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From The Kentucky Encyclopedia -
George Barry Bingham, Sr., became president of the company that published the Louisville Courier-Journal and the Louisville Times at the death of his father, Robert Worth Bingham , in 1937. Later he also headed WHAS radio and television stations and Standard Gravure Corp. He was chairman of the board when the Bingham companies were sold in 1986. His newspapers had won six Pulitzer prizes.
He was born February 10, 1906, in Louisville. His mother, Eleanor (Miller) Bingham, died in 1913 after an automobile accident in which he was involved. He attended schools in Louisville, Asheville, North Carolina, and Concord, Massachusetts. After graduating magna cum laude from Harvard in 1928, he traveled and wrote a novel. On June 9, 1931, he married Mary Clifford Caperton (Bingham) of Richmond, Virginia. They had five children: George Barry (Bingham), Jr., Sarah ("Sallie") Montague (Bingham), Eleanor Miller, Robert Worth III, and Jonathan Worth.
After working at WHAS radio in 1930, Bingham became a police reporter for the Louisville Times, then a general assignment reporter, Washington correspondent, and editorial writer before holding managerial positions. He went on active duty as a lieutenant in the U.S. Naval Reserve in May 1941. He was on special assignment in London in 1942 and served as public relations officer for U.S. Naval Forces in Europe until being transferred to the Pacific theater in 1945. He was present at the Japanese surrender, and received two Bronze Stars. Bingham traveled to Germany, Austria, and Trieste in 1946 and again in 1947 at the behest of the secretary of the army. He was chief of the mission of the Economic Cooperation Administration to France in 1949 and 1950, when harbors were reopened, dams and factories constructed, and railroads put back in operation under the Marshall Plan. He toured Asia with his friend Adlai Stevenson in 1953 and served as cochairman of volunteers in Stevenson's presidential campaign in 1956.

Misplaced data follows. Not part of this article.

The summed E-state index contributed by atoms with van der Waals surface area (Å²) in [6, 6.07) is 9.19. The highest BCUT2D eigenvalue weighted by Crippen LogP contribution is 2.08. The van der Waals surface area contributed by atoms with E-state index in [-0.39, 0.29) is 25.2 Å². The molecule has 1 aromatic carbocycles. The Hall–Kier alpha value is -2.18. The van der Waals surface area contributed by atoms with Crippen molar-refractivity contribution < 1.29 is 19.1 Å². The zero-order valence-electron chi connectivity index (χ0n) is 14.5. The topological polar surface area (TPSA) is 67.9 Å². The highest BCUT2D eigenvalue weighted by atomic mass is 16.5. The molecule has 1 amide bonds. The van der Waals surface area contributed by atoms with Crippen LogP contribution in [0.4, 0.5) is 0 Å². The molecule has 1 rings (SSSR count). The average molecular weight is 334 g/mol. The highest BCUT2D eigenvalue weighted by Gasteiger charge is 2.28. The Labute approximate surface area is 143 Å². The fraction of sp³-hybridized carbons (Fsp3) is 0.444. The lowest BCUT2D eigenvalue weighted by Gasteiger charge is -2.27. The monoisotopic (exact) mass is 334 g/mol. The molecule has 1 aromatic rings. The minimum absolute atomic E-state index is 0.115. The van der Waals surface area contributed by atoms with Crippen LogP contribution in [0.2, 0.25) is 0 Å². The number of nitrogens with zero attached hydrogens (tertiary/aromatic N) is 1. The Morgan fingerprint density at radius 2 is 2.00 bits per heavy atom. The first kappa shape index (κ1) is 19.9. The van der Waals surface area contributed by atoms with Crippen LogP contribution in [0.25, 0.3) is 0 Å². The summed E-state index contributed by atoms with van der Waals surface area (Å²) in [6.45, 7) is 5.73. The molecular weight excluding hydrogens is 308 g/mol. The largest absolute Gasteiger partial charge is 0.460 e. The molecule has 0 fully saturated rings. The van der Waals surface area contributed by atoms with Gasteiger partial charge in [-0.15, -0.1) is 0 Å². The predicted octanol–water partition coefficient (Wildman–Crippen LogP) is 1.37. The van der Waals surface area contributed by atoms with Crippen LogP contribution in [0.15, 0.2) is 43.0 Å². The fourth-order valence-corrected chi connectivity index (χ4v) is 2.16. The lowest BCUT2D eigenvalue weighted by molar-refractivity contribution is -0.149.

During Bingham's reign, the newspapers and radio and television stations championed many causes -- civil rights, military preparedness, mental health, ethics, and the environment, while supporting educational and cultural activities in the region. Bingham's philanthropy included the Crusade for Children, company contributions of 5 percent of pretax earnings, and more than $50 million through the Mary and Barry Bingham, Sr., Fund.
Bingham was a longstanding participant in the affairs of Berea College , Harvard University, the University of Louisville , Pine Mountain Settlement School , American Press Institute, American Society of Newspaper Editors, International Press Institute, Asia Foundation, English-Speaking Union, National Portrait Gallery, various preservation and mental health groups, and several presidential commissions. He was an accomplished speaker, a facile and precise writer. He wrote poetry and was a devotee of Shakespeare and theater in general.
He received the Algernon Sidney Sullivan Award from the University of Kentucky, the William Allen White Award from the University of Kansas, and the Roger Williams Straus Award from the National Conference of Christians and Jews, as well as the titles Commander of the Order of the British Empire and Commandeur de la Legion d'Honneur.
Bingham died on August 15, 1988, and was buried in Louisville's Cave Hill Cemetery. His personal papers were given to the Filson Club.
SAMUEL W. THOMAS, Entry Author
Selected Sources from UK Libraries:
Bingham, Barry, Samuel W. Thomas, and University Press of Kentucky. Barry Bingham : A Man of His Word. Lexington, Ky.: U of Kentucky, 1993. Print. Kentucky Remembered.
Bingham, Barry. Poems. Cambridge, Mass.]: Priv. Print., 1923. Print.
Tifft, Susan E., and Alex S. Jones. The Patriarch : The Rise and Fall of the Bingham Dynasty. New York: Summit, 1991. Print.